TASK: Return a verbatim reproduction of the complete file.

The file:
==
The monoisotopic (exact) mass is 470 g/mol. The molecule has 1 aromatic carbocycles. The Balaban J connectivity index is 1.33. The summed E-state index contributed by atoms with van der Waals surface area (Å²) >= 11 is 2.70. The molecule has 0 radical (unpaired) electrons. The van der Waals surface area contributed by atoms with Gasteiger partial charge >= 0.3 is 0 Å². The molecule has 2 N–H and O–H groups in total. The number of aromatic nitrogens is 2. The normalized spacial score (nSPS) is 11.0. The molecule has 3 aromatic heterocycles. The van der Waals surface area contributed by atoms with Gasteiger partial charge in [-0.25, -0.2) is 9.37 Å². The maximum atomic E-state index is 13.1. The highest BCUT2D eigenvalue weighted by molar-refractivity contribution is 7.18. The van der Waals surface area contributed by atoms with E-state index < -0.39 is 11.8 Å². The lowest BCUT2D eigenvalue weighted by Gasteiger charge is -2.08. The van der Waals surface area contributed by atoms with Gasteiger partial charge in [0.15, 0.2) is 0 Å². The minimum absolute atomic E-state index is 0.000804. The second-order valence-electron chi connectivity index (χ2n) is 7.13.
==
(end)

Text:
The monoisotopic (exact) mass is 470 g/mol. The molecule has 1 aromatic carbocycles. The Balaban J connectivity index is 1.33. The summed E-state index contributed by atoms with van der Waals surface area (Å²) >= 11 is 2.70. The molecule has 0 radical (unpaired) electrons. The van der Waals surface area contributed by atoms with Gasteiger partial charge >= 0.3 is 0 Å². The molecule has 2 N–H and O–H groups in total. The number of aromatic nitrogens is 2. The normalized spacial score (nSPS) is 11.0. The molecule has 3 aromatic heterocycles. The van der Waals surface area contributed by atoms with Gasteiger partial charge in [-0.25, -0.2) is 9.37 Å². The maximum atomic E-state index is 13.1. The highest BCUT2D eigenvalue weighted by molar-refractivity contribution is 7.18. The van der Waals surface area contributed by atoms with E-state index < -0.39 is 11.8 Å². The lowest BCUT2D eigenvalue weighted by Gasteiger charge is -2.08. The van der Waals surface area contributed by atoms with Gasteiger partial charge in [0.15, 0.2) is 0 Å². The minimum absolute atomic E-state index is 0.000804. The second-order valence-electron chi connectivity index (χ2n) is 7.13.